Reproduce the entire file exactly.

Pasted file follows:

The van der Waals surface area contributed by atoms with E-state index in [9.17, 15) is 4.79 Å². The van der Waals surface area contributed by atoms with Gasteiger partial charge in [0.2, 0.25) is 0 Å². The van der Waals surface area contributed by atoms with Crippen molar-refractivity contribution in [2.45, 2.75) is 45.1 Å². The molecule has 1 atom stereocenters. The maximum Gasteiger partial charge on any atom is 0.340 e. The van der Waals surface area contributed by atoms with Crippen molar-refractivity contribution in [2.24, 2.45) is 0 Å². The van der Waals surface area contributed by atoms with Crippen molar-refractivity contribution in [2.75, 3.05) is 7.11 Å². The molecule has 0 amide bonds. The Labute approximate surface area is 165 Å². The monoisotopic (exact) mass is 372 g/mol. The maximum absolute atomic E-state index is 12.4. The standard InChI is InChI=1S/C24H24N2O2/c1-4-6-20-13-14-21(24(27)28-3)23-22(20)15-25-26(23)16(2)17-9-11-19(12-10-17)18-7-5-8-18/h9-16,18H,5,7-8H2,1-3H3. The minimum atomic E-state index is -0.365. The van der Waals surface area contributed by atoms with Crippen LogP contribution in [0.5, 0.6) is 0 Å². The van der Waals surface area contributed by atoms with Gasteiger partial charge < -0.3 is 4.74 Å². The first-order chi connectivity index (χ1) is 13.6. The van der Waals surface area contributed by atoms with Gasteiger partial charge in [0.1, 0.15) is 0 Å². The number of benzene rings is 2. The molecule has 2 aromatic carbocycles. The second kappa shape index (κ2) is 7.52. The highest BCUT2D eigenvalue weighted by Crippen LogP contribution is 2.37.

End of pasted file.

The van der Waals surface area contributed by atoms with E-state index in [9.17, 15) is 4.79 Å². The van der Waals surface area contributed by atoms with Gasteiger partial charge in [0.2, 0.25) is 0 Å². The van der Waals surface area contributed by atoms with Crippen molar-refractivity contribution in [2.45, 2.75) is 45.1 Å². The molecule has 1 atom stereocenters. The maximum Gasteiger partial charge on any atom is 0.340 e. The van der Waals surface area contributed by atoms with Crippen molar-refractivity contribution in [2.24, 2.45) is 0 Å². The van der Waals surface area contributed by atoms with Crippen molar-refractivity contribution in [2.75, 3.05) is 7.11 Å². The molecule has 0 amide bonds. The Labute approximate surface area is 165 Å². The monoisotopic (exact) mass is 372 g/mol. The maximum absolute atomic E-state index is 12.4. The standard InChI is InChI=1S/C24H24N2O2/c1-4-6-20-13-14-21(24(27)28-3)23-22(20)15-25-26(23)16(2)17-9-11-19(12-10-17)18-7-5-8-18/h9-16,18H,5,7-8H2,1-3H3. The minimum atomic E-state index is -0.365. The van der Waals surface area contributed by atoms with Crippen LogP contribution in [0.5, 0.6) is 0 Å². The van der Waals surface area contributed by atoms with Gasteiger partial charge < -0.3 is 4.74 Å². The first-order chi connectivity index (χ1) is 13.6. The van der Waals surface area contributed by atoms with Gasteiger partial charge in [0.1, 0.15) is 0 Å². The number of benzene rings is 2. The molecule has 2 aromatic carbocycles. The second kappa shape index (κ2) is 7.52. The highest BCUT2D eigenvalue weighted by Crippen LogP contribution is 2.37.